Let’s Hear It for Class Reunions

This past Sunday marked seventeen years since the passing of our mother Evelyn Allegra Anderson Busk. In the flurry of group-grope family emails that were exchanged that day, the general opinion was, that although she might be gone, her voice and words of wisdom remain, playing in endless loops in each of our heads.

In fact, I was hearing one of those last week as I was preparing to write last week’s blog. I had just finished “getting my ten” for the day and knew that, by the time Friday rolled around—the day the blog would post—that the step count would be at 18,000,000. I was going to write about that, but then I heard my mother’s voice as clear as a bell: “Don’t count your chickens before they hatch.”

So I didn’t. I’m giving my step report this week instead when I currently have a 68,000-step down payment on the next million. So yes, I’m still walking. And someone who changed email addresses without telling me, was astonished to learn that I’m still writing, too. She had missed the last four books. Not my fault.

But something else happened this last Sunday, as well. I graduated from high school in 1962, and Sunday was when I attended a sixtieth class reunion. You’ll notice I said “a” sixtieth class reunion rather than “my” sixtieth class reunion. An explanation for that will follow but, it’s complicated. (As Bill says, “With you, there are no short stories, only long ones.” So here goes.

I grew up in a family of nine. That’s a lot of birthdays to remember to begin with. Then, when you add in kids, kids’ spouses, grand kids, and great grand kids, that’s a whole lot more birthdays and ages to remember, but for me it’s even more challenging. I write four different series of books. So I have to remember all my characters’ relative ages as well—how old they were when I first started writing about them and how old they are now?

So with Beaumont I cheated. I gave him my birthday so I would be able to remember it, and for a long time that strategy worked. Then, a couple of weeks ago, while watching America’s Funniest Videos, there was a young man, a dancer, flinging his body from one side of the stage to the other. So I said to Bill, “From the point of view of my 76 year-old body, that looks impossible.”

Bill, by the way, is a retired electronics engineer. He also functions as our familial fact-checker. “Are you sure you’re seventy-six?” he asked. Arithmetic has never been my strong suit, so I used the calculator app on my computer. Sure enough. Next month I’ll be turning seventy-eight. Obviously during Covid, I cancelled all non-celebrated birthdays and spent two years happily marching in place at age seventy-six.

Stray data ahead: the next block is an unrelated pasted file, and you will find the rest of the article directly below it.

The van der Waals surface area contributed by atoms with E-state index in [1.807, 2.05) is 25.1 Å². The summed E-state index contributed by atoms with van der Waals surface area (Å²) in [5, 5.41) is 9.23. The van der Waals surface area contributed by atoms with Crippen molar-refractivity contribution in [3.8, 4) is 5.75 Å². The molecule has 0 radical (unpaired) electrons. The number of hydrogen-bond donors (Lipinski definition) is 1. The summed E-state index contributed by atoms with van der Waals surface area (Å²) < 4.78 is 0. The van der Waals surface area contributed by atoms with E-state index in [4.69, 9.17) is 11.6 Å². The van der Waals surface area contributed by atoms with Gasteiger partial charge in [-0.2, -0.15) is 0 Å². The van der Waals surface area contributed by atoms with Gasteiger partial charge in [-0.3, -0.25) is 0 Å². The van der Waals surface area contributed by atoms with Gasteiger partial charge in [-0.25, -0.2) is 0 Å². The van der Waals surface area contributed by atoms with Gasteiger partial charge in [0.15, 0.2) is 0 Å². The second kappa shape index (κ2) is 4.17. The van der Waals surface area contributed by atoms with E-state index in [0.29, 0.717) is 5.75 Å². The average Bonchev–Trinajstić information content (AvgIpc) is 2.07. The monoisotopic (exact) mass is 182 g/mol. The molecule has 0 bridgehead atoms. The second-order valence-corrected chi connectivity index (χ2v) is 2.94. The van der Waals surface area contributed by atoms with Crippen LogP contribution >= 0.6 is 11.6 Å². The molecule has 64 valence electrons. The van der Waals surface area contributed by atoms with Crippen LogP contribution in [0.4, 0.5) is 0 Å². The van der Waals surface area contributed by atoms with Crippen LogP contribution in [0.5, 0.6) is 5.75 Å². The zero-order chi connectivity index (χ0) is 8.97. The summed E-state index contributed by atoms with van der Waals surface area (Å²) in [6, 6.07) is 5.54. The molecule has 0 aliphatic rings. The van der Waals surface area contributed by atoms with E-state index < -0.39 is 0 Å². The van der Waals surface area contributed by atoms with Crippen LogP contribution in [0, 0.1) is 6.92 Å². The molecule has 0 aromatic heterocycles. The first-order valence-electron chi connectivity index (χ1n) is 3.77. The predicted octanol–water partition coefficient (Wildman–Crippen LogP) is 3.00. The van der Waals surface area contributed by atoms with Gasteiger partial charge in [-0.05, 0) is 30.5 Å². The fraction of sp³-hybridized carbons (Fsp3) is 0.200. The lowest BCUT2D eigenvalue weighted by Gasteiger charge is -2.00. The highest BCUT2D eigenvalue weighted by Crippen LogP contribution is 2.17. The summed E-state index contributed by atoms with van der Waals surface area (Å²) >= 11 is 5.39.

Meanwhile time was marching on for everyone else, including J.P. Beaumont. Bisbee High School acknowledged the class of 1962 during an alumni gathering this summer, but I was unable to attend. However, do you remember that J.P. and I are the same age? That means he also graduated from high school in 1962. In his case, because he grew up in Ballard, his alma mater is Ballard High School. And this year, I was invited to be guest of honor at the joint Ballard High reunions for the classes of 1961 and 1962.

There were 128 kids in my graduating glass. As my mother would have said, “Ballard High was a white horse of a different color.” Their class of ’61 had more than 600 kids and ’62 had more than 500. So the reunion gathering was far larger than I expected. No I didn’t end up spending the day with people from Bisbee, but I did get to celebrate it with people my age, many of whom turned out to be devoted fans of mine.

The Ballard High School colors are red and black as opposed to Bisbee’s red and gray, but I managed to show up properly attired in red and black. They’re the Beavers as opposed to Bisbee’s Pumas. I’m the only one there who didn’t know the words to their fight song, and none of them knew the words to “Onward Bisbee,” either, but they made me feel entirely at home.

Once Beaver alumni pass their 50th reunion, they become “Golden Beavers.” I was in a whole roomful of those on Sunday, but the first one I ever met was a lady named Ellen Olsen who sent me a cranky snail mail letter back in the late eighties or early nineties, bawling me out for referring to a sixty-something woman as a “little old lady.” Her complaint makes a lot more sense to me now than it did back then.

Over the years, I met a number of Ballard High Alums, and participated in their fundraising auctions on more than one occasion. A couple named John and Linda Ellingboe have been Ballard High’s ambassadors to me over the years, but I just found out that neither of them graduated in 1961 or 1962.

In other words, I may have celebrated on Sunday with a roomful of relative strangers, but both J.P. Beaumont and I are glad we went.

42 thoughts on “Let’s Hear It for Class Reunions

  1. Since my birthdate is 9/11/42 & the horrible tragedy for the USA happened on my 59th birthday, I decided 9/11 is a day of infamy & no longer my birthday; therefore I will be 59 forever.
    Re class reunion; my class had about 360 graduates. I was the tall, skinny, homely girl that nobody knew. But I got enough gumption to finally go to my 40th reunion & was telling one gentleman that nobody knew me & nobody asked me to any dances, etc., etc. His comment I loved – he said “That was our loss”

    • Tall–yup. Six feet tall in 7th grade.
      Invitations to dances–nope. Not a one.

      That’s. why Janis Ians song means so much to me.

      Dreams were all they gave for free
      To Ugly Duckling girls like me.

      And you, as it turns out.